40 Loaves by C.D. Baker

There are so many devotionals available that most of the time I feel I’d rather not try to wade through them to find the one that would fit me. In fact, I can’t remember the last time I read through a devotional at all. I know it’s been years. Till now.

C. D. Baker’s 40 Loaves is different. Very different. How about topics like, “Why are Christians so hard for me to like?” and “Why am I afraid to read my Bible?” When Water Brook sent me this as a review copy I had only one word with which to respond: awesome!

I loved reading through one man’s struggles and finding the answers that worked for him. I found that not all of his answers worked for me, but that’s fine, because the process of working my way through tough questions about faith, love, the Bible, God, anger, frustration and so on are what grows me. A devotional that moves me along the path God has for me was just what I needed, and 40 Loaves hit the spot.

I recommend this book for anyone who is struggling with so-called deep questions about faith and doubt, any one who also asks questions like, “Why do I only pray in emergencies.” An honest book that turns into bite sized devotions the struggles and faith of the author. This isn’t some preachy, everything will turn out right devotional. This is real.


Scott Asher is the founder and administrator of BookGateway.com. Along with his contributions to BookGateway, he reviews for the commercial site BuddyHollywood.com. His personal blog is AshertopiA – a land flowing with milk and honey… and a lot of sticky people where he cartoons and writes on anything he finds funny and Christianity, which sometimes overlap.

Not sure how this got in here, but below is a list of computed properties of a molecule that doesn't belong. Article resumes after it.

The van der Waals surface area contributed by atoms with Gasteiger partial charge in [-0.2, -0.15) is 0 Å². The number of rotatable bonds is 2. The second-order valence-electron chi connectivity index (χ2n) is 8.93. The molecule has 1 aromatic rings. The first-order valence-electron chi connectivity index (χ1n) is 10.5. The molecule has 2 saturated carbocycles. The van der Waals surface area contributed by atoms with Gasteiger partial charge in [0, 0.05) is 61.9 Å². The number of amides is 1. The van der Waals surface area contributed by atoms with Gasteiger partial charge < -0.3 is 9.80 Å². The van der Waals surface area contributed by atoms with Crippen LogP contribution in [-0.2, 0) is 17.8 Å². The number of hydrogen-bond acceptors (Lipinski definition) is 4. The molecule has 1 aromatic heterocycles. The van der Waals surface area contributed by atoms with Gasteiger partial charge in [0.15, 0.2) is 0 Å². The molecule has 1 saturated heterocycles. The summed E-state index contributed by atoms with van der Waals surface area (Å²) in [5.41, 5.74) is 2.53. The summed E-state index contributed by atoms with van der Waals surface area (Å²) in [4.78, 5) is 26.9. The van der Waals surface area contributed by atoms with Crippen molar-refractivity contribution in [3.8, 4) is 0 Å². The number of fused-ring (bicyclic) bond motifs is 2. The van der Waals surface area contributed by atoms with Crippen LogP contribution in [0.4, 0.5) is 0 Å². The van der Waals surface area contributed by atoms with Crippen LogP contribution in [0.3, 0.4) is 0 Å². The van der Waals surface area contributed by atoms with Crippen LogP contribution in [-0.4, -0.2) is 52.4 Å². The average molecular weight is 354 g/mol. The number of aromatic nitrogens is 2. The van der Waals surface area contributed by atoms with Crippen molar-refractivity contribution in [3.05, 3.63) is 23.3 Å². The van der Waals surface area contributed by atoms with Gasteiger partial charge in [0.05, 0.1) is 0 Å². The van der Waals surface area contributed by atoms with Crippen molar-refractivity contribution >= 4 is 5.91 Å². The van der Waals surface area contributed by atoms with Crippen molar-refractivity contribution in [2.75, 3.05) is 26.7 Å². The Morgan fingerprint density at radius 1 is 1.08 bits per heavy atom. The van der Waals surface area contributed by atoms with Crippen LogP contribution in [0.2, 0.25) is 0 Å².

This book was provided by the publisher as a review copy.

The Devil’s Kiss by Sarwat Chadda

The Templars have fallen on hard times in this young adult horror / fantasy novel by first time novelist Sarwat Chadda. Hunted down by the church and demonic forces over several centuries, only a small group of Templars remain to hold back the darkness. Residing in modern London, Billi SanGreal, the reluctant teenage daughter of the current Head Master of the Templars, Arthur SanGreal, is the newest member of the knighthood. Things take a turn for the worse – possibly Armageddon worse – when one of the Templars accidentally draws the attention of the Angel of Death. What follows is a predictable young adult fantasy with an ending that the reader will see far in advance.